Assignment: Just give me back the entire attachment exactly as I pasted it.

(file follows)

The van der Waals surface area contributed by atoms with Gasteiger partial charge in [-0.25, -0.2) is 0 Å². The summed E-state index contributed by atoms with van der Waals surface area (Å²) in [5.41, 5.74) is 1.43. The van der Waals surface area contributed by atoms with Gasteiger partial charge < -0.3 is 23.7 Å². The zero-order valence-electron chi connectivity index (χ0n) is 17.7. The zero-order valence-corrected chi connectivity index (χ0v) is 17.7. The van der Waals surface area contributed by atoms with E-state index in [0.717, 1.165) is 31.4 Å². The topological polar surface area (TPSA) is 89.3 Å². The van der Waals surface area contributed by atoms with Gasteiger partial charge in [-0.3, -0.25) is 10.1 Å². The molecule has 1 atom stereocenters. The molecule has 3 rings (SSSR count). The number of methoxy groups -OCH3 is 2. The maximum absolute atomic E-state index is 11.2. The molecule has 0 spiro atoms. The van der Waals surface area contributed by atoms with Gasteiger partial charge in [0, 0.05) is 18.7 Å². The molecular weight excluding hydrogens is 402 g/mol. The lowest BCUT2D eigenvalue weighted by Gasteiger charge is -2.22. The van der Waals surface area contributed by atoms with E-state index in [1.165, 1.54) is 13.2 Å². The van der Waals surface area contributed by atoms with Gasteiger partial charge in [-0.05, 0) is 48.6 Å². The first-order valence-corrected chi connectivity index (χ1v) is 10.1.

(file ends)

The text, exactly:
The van der Waals surface area contributed by atoms with Gasteiger partial charge in [-0.25, -0.2) is 0 Å². The summed E-state index contributed by atoms with van der Waals surface area (Å²) in [5.41, 5.74) is 1.43. The van der Waals surface area contributed by atoms with Gasteiger partial charge < -0.3 is 23.7 Å². The zero-order valence-electron chi connectivity index (χ0n) is 17.7. The zero-order valence-corrected chi connectivity index (χ0v) is 17.7. The van der Waals surface area contributed by atoms with E-state index in [0.717, 1.165) is 31.4 Å². The topological polar surface area (TPSA) is 89.3 Å². The van der Waals surface area contributed by atoms with Gasteiger partial charge in [-0.3, -0.25) is 10.1 Å². The molecule has 1 atom stereocenters. The molecule has 3 rings (SSSR count). The number of methoxy groups -OCH3 is 2. The maximum absolute atomic E-state index is 11.2. The molecule has 0 spiro atoms. The van der Waals surface area contributed by atoms with Gasteiger partial charge in [0, 0.05) is 18.7 Å². The molecular weight excluding hydrogens is 402 g/mol. The lowest BCUT2D eigenvalue weighted by Gasteiger charge is -2.22. The van der Waals surface area contributed by atoms with E-state index in [1.165, 1.54) is 13.2 Å². The van der Waals surface area contributed by atoms with Gasteiger partial charge in [-0.05, 0) is 48.6 Å². The first-order valence-corrected chi connectivity index (χ1v) is 10.1.